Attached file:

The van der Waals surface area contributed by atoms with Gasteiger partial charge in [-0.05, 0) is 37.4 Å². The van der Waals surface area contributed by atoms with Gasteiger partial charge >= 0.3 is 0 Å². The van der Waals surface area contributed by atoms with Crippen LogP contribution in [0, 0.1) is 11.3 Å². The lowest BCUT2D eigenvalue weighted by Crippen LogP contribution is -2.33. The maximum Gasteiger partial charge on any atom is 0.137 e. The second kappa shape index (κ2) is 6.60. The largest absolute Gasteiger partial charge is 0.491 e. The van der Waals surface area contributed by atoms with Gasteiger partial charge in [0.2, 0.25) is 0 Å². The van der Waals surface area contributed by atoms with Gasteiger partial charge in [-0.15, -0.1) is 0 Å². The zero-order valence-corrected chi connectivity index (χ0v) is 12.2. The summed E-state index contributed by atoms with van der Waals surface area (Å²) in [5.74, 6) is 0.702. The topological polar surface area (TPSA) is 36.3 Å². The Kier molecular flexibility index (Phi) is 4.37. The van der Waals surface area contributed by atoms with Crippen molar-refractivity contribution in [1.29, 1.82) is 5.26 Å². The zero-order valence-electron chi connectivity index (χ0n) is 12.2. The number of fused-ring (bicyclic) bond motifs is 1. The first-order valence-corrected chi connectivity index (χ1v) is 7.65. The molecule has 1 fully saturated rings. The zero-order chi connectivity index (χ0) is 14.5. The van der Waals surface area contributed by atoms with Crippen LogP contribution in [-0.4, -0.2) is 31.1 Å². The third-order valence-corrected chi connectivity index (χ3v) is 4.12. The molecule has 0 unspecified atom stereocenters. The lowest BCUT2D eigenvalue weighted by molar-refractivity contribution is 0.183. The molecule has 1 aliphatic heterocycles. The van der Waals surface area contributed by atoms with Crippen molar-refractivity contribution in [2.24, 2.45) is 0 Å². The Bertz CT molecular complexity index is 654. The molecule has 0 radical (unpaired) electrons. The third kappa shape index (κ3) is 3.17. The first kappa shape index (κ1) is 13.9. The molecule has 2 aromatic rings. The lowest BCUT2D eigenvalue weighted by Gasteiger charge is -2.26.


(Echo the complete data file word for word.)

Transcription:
The van der Waals surface area contributed by atoms with Gasteiger partial charge in [-0.05, 0) is 37.4 Å². The van der Waals surface area contributed by atoms with Gasteiger partial charge >= 0.3 is 0 Å². The van der Waals surface area contributed by atoms with Crippen LogP contribution in [0, 0.1) is 11.3 Å². The lowest BCUT2D eigenvalue weighted by Crippen LogP contribution is -2.33. The maximum Gasteiger partial charge on any atom is 0.137 e. The second kappa shape index (κ2) is 6.60. The largest absolute Gasteiger partial charge is 0.491 e. The van der Waals surface area contributed by atoms with Gasteiger partial charge in [0.2, 0.25) is 0 Å². The van der Waals surface area contributed by atoms with Gasteiger partial charge in [-0.15, -0.1) is 0 Å². The zero-order valence-corrected chi connectivity index (χ0v) is 12.2. The summed E-state index contributed by atoms with van der Waals surface area (Å²) in [5.74, 6) is 0.702. The topological polar surface area (TPSA) is 36.3 Å². The Kier molecular flexibility index (Phi) is 4.37. The van der Waals surface area contributed by atoms with Crippen molar-refractivity contribution in [1.29, 1.82) is 5.26 Å². The zero-order valence-electron chi connectivity index (χ0n) is 12.2. The number of fused-ring (bicyclic) bond motifs is 1. The first-order valence-corrected chi connectivity index (χ1v) is 7.65. The molecule has 1 fully saturated rings. The zero-order chi connectivity index (χ0) is 14.5. The van der Waals surface area contributed by atoms with Crippen LogP contribution in [-0.4, -0.2) is 31.1 Å². The third-order valence-corrected chi connectivity index (χ3v) is 4.12. The molecule has 0 unspecified atom stereocenters. The lowest BCUT2D eigenvalue weighted by molar-refractivity contribution is 0.183. The molecule has 1 aliphatic heterocycles. The van der Waals surface area contributed by atoms with Crippen molar-refractivity contribution in [2.24, 2.45) is 0 Å². The Bertz CT molecular complexity index is 654. The molecule has 0 radical (unpaired) electrons. The third kappa shape index (κ3) is 3.17. The first kappa shape index (κ1) is 13.9. The molecule has 2 aromatic rings. The lowest BCUT2D eigenvalue weighted by Gasteiger charge is -2.26.